There’s few feelings more stomach-churning than looking up from your mirror (or radio) and seeing an amber light looming ahead. Do you go for it, or hit the brakes? If the intersection boats red light cameras, the potential fines make a good argument for mashing the pedal on the left.
That’s how the cameras are supposed to work, and a study by the Insurance Institute for Highway Safety finds they do just that. The paper, funded by auto insurers, says removing red light cameras at intersections leads to more collisions.
So, why are some cities scrapping their red light camera programs? (Read More…)
Twenty-fifteen was a tough year for Redflex, the well-known and thoroughly-loathed Australian purveyor of corruption, bribery, and traffic-ticket cameras.
Although the firm’s US arm obtained a small victory in the $300 million lawsuit filed against it by the city of Chicago, getting the case transferred to federal court, Chicago is expanding the scope of its lawsuit in response. Meanwhile, smaller municipalities are abandoning Redflex in droves — and the numbers make it easy to see why.
Don’t you just hate it when you plan to screw your constituents out of nearly a hundred million bucks and you only get, like, half of that?
Last November, citizens of Garfield Heights, OH, banned the use of red light cameras in the city. The vote was close, 4,827 to throw the cameras out against 4,735 for keeping them. But presidencies were decided on a slimmer margin. The keeps the cams side had powerful support: A PAC called “Safe Road Ohio” lobbied for the cameras, with the requisite pictures of little children.
According to the Plain Dealer, the primary donor of this PAC is “Redflex Traffic Systems — the company that operates the city’s camera program and pockets $35 from every speeding ticket issued.” The Garfield Heights Council doesn’t seem to hold democracy in high esteem. Last week, the Council moved to bring the cameras back into the city. (Read More…)
A circuit court judge in St. Louis, Missouri on Friday ruled the city’s use of automated ticketing machines violated state law. Since 2007, St. Louis gave the private company American Traffic Solutions (ATS) the right to issue tickets worth more than $30 million to the registered owners of vehicles that are photographed at local intersections. A class action suit by several motorists challenged the program on various legal and constitutional grounds.
Ohio’s supreme court has a long history of defending traffic tickets, whether they happen to be issued by police or a machine. The court on Wednesday maintained this tradition in tossing out a constitutional challenge to the photo enforcement hearing process, denying the challengers the chance to present their case in full.
The initiative effort to give voters a say in whether red light cameras and speed cameras are used has spread to a fifth city in Washington state. The group BanCams.com began circulating petitions in Redmond, kicking off an effort on Saturday to gather the 3845 signatures required to put the measure on the ballot. The referendum petition follows the language used in Bellingham, Longview, Monroe and Wenatchee where signatures have been gathered since January.
“The city of Redmond and for-profit companies contracted by the city of Redmond may not install or use automatic ticketing cameras to impose fines from camera surveillance unless such a system is approved by a majority vote of the city council and a majority vote of the people at an election,” Redmond Initiative Number One states.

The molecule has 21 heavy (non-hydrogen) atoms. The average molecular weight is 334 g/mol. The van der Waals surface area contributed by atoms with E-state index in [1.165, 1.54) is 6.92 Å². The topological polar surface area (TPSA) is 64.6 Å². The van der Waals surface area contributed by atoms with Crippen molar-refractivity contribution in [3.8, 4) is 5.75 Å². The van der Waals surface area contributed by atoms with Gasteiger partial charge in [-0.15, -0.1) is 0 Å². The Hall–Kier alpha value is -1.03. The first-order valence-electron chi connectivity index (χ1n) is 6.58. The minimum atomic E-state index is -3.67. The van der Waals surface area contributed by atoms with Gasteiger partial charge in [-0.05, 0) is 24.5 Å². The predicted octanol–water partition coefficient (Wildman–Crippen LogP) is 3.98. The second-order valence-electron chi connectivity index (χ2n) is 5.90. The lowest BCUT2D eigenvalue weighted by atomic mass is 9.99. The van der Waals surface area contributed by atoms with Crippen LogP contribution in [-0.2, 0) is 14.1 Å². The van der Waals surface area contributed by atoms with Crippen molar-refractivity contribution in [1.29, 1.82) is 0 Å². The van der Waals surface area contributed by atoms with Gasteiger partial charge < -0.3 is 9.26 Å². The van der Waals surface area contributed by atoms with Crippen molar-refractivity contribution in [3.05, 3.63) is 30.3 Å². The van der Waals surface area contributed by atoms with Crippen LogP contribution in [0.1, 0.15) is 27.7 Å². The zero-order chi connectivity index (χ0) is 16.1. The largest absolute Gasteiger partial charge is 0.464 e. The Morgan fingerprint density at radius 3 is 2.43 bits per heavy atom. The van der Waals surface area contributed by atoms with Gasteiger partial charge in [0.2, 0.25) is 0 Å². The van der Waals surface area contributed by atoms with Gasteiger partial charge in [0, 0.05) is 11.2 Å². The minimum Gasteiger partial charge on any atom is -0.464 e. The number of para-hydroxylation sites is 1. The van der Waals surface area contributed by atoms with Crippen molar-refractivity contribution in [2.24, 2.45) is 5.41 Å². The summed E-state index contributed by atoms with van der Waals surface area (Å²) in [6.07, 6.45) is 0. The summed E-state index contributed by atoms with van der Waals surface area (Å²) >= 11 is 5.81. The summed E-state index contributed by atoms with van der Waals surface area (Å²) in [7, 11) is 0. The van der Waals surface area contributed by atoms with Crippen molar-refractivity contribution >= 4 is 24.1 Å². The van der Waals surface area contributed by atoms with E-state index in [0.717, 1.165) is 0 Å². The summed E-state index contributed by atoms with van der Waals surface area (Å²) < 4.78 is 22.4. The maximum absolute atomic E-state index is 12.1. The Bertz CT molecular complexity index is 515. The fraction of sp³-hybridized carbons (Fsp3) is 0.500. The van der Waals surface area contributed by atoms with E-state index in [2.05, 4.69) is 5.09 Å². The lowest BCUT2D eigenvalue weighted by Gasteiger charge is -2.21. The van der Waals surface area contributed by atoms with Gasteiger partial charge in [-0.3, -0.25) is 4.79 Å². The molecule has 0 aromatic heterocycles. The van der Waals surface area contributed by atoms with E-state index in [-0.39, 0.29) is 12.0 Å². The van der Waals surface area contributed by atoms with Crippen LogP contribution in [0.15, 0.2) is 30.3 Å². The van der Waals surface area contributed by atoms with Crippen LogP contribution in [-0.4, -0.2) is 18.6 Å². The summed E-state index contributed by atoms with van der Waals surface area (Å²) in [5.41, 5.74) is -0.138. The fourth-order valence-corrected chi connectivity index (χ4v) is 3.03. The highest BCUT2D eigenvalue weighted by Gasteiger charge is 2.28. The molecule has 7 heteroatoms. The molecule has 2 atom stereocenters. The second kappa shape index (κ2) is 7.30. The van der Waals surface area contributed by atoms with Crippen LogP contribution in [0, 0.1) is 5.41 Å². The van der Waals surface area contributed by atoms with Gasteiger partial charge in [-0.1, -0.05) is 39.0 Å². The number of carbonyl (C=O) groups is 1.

A civil rights think tank on Friday urged Albemarle County, Virginia to cancel its red light program. In a letter to county supervisors, the Rutherford Institute made the case that the contract the county entered into with Australian vendor Redflex Traffic Systems violates the law and will likely not achieve the stated goal of reducing accidents.
“The Redflex contract incorporates a so-called ‘cost-neutrality’ provision whereby the company’s compensation, up to the amount of the contractual monthly fee, hinges on the number of violations or monetary penalties imposed,” the group’s president, John W. Whitehead, wrote. “Regardless of how the fee arrangement is worded or structured, it is likely to be found in violation of Virginia law where the vendor has a financial incentive to ensure that a high number of citations are issued.”
A federal class action lawsuit seeks to take advantage of last month’s California Supreme Court’s red light camera decision. The high court let stand a lower court ruling that invalidated citations on the ground that the city of Santa Ana’s failed to provide the legally required warning periods before activating the automated ticketing machines (view ruling). Motorist Robert Plumleigh was forced to pay $480 on March 17, 2008 after a camera accused him of turning right at a red light at one of the sixteen intersections where the city failed to provide the required thirty-day warning period. He wants Santa Ana to refund all illegally issued tickets. US District Court Judge Cormac J. Carney on Wednesday gave Plumleigh’s lawyers an extra thirty days to file for class certification.
In July, a three-judge panel of the appellate division of the Superior Court of California in Orange County ruled that red light camera tickets issued at certain intersections in Santa Ana were invalid because the city failed to provide legally required notice. The case was certified for publication, and last month the cities of Santa Ana and West Hollywood petitioned the state supreme court to undo this certification, which is extremely rare for photo ticketing programs. Unpublished cases cannot be cited as precedent in California, and motorists interested in challenging citations will have to repeat from scratch all arguments about the program’s illegality.